The Carnegie Corporation of New York has announced the inaugural class of Andrew Carnegie Fellows, among them MIT’s Fotini Christia, associate professor of political science. Each fellow will receive up to $200,000 to support his or her research in the social sciences and humanities.
Christia’s research — which has involved extensive fieldwork in Afghanistan, Bosnia, Iran, the Palestinian Territories, Saudi Arabia, and most recently, Syria and Yemen — considers issues of conflict and cooperation in the Muslim world.
In launching the fellowship program, the Corporation sought nominations from nearly 700 leaders from a range of universities, think tanks, publishers, independent scholars, and non-profit organizations nationwide, who collectively nominated more than 300 people, from whom 35 were selected.
The selection committee included the heads of some of the nation’s preeminent institutions dedicated to the advancement of knowledge, including five current and former university presidents. Each proposal was also reviewed and rated by at least one of 25 prominent scholars and educators who served as anonymous evaluators.
“It is my hope that the work of the Andrew Carnegie Fellows will help inform the American public as well as policy makers,” said Vartan Gregorian, president of the Carnegie Corporation. Jurors were asked to consider the merits of each proposal based on its originality, promise, and potential impact on a particular field of scholarship. The anticipated result of each fellowship is a book or major study.
Understanding conflict, informing policy
Christia's research, which focuses on ongoing conflicts in the Middle East and the threat they pose to stability, offers new understandings of how cooperation emerges in violently contested environments, and what roles identity, material incentives, networks, and institutions play in that process.
In her award-winning first book, "Alliance Formation in Civil Wars" — based on intrepid field research, including with Afghani warlords — Christia analyzed the personal, political, and cultural forces that cause a regional or tribal leader to take up arms against a neighboring group, and what allows that same leader to put aside the guns and embrace a former enemy.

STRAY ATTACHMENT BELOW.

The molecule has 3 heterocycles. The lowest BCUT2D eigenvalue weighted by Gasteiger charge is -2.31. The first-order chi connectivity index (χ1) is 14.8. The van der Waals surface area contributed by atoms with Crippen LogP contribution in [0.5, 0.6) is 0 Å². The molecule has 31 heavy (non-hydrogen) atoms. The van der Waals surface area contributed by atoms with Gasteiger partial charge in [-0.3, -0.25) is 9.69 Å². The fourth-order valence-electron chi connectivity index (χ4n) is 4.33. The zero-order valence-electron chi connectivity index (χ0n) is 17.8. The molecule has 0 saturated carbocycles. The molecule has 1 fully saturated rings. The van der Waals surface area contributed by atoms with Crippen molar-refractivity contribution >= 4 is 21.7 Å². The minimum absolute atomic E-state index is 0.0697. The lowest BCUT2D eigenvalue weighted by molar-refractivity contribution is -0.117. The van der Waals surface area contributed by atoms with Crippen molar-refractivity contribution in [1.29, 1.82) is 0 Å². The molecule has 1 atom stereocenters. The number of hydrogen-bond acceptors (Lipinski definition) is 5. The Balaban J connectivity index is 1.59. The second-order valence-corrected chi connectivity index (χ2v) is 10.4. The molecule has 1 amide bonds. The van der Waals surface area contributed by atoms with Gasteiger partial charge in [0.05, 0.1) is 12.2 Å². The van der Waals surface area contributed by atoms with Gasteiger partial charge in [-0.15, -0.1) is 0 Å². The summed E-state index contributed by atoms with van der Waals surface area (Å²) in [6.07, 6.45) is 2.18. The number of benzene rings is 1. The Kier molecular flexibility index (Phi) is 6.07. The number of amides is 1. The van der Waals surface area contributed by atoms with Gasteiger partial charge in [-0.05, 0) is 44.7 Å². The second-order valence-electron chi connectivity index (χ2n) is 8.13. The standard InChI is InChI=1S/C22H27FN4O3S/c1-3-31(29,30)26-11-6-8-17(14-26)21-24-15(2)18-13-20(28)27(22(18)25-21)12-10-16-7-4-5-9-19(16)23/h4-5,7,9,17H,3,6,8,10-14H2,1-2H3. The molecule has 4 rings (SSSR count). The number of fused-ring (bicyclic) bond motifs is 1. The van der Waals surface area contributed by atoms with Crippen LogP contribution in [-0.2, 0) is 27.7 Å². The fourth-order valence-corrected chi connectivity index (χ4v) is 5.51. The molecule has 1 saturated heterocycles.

"The main purpose of my work," Christia says, "is to better inform U.S. foreign policy in the region, which has been misguided due to a lack of adequate understanding of the underlying grievances and dynamics that drive violence."
The project Christia is undertaking with Carnegie support is designed to gauge Shi'a public opinion toward conflict in the Middle East. Taking the occasion of Shiite religious pilgrimage sites in southern Iraq to survey observant Shiites both from Iran and from Iraq, Christia will gather and analyze the pilgrims' attitudes towards their respective governments, the West and the U.S., as well as sectarian conflicts raging across the Middle East, including Iran's nuclear program, and the rise of ISIS.
The research aims to provide access to public opinion among religious Shiite Iranians and Iraqis, an influential and understudied sub-sample of Middle Eastern citizens, who, arguably, form the backbone of support for their respective governments.
In addition to her recent book, Christia's research has appeared in Science and the American Political Science Review, among other journals, and her opinion pieces have been published in Foreign Affairs, The New York Times, The Boston Globe, and The Washington Post.
Solutions to complex issues require humanistic and social-science research
Speaking of the Carnegie proposals, Susan Hockfield, MIT president emerita, who chaired the panel of jurors, commented, “They seek to tackle some of the most pressing issues of our times with innovative and forward-looking ideas from a wide range of high-caliber candidates. Solutions to the complex issues of today and tomorrow will not emerge simply through technology and science, but require humanistic and social science scholarship to use lessons of the past to devise paths to future peace and progress.”